TWI was contacted to assist in the Ceramotor project, designing and developing a new type of motor for electric submersible pumps. These down hole pumps are widely used in the oil and gas sector to boost productivity or de-water wells; however, the operating conditions create a number of challenges, including the joining of cables from the motor winding to appropriate terminals.
In order to obtain the best possible performance from the motor windings, lead partner, COREteQ specified the use of Litz cable, a braid of 56 insulated copper strands woven into a rectangular cross-section.
TWI was tasked with finding a solution for joining the cable to the motor winding. Each winding had to be capable of carrying a 90A steady state current, with peaks to 100A. To achieve this without excessive self-heating, a low-resistance connecting joint to every wire was essential. The joints between the cable and the motor also needed to have high mechanical and electrical stability in order to withstand operating temperatures in excess of 110°C for long periods of time.
The specification required four steps to complete the process; stripping of the insulation to reveal the conductor, consolidating the wires to enable handling and joint formation, addition of a terminal tag and, finally, the use of a high integrity joining process.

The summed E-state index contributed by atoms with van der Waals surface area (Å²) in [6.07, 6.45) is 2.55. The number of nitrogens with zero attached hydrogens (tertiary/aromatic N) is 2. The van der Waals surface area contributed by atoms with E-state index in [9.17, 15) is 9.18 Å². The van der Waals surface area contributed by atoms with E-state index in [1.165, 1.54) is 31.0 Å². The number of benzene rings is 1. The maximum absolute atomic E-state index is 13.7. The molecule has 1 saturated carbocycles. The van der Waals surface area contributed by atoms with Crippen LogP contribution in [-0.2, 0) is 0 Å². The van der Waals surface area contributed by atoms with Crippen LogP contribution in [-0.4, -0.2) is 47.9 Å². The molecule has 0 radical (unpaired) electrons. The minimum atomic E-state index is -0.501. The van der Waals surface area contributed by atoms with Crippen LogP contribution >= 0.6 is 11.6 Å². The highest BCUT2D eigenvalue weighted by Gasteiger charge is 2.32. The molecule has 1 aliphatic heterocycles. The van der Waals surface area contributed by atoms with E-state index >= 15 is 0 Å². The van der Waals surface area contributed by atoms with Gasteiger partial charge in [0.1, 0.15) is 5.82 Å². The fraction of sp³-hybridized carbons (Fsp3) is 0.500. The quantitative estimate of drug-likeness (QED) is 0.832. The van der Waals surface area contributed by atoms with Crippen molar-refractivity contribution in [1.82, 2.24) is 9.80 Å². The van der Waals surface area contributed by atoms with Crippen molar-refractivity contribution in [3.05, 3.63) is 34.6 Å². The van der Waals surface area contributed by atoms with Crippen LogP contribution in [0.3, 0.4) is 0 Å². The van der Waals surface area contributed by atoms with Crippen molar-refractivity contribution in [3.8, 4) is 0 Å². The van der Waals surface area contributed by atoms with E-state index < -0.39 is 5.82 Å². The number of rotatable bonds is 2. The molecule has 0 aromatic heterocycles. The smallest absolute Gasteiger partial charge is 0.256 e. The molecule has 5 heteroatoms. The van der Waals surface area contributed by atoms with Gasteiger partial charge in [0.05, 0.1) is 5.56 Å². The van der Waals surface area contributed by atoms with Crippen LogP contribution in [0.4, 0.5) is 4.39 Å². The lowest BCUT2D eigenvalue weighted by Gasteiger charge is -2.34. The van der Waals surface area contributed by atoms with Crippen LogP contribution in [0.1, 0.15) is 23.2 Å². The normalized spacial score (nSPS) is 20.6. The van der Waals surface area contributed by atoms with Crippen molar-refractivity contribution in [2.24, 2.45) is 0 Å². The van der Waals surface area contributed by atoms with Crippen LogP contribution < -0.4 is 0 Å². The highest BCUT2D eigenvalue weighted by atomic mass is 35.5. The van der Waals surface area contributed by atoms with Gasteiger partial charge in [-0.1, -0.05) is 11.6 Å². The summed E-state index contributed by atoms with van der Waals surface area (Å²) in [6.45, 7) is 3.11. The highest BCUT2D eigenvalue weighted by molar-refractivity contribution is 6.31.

TWI investigated indirect resistance welding and the commercial processes of ‘hot crimping’ and metal-flash welding. These were found to be unable to meet the specification and a new process was required.
This new process required the following attributes:
- Have the advantages of resistance welding in providing a fast energy pulse to limit thermal damage down the cable
- Use readily available low cost resistance welding equipment
- Make a joint to the cable surface without full stripping of the cable insulation
- Make a reliable low resistance joint to the cut end of the cable to connect every wire
- Not use low melting-point solders
- Use limited indentation deformation, so that the conductor cross section was maintained throughout the joint
- Controllable so that thinner walled tags could be used
- Take advantage of the metal-flash action and compatible with plated tags, which may be used in future
- Did not require fluxes.
Since traditional brazing methods require the use of a flux, which can lead to corrosion over time, it was decided that the connection would be made using no flux which would prevent corrosion and provide a longer life expectancy. This was achieved by applying heat using electrical resistance welding power supplies. In addition, this method allowed the connection of all 56 wires in the cable, whereas traditional binding methods could leave the wires at the core of the cable without proper connection and thereby reduce efficiency.
Initially, a fluxless reactive braze powder was tested as an insert between the cable end and the copper termination. However, the powder was found to be unnecessarily reactive with air enclosed in the terminal / cable during the process. Therefore, a lower cost, lower reactivity braze foil insert was found to be a good solution, given it was reactive enough and provided more metal than the powder to join the cable end to the terminal.
Ultimately, TWI was able to provide a solution for the cabling, which could be used in a variety of applications outside of that originally intended for this project.
For more information, please contact us.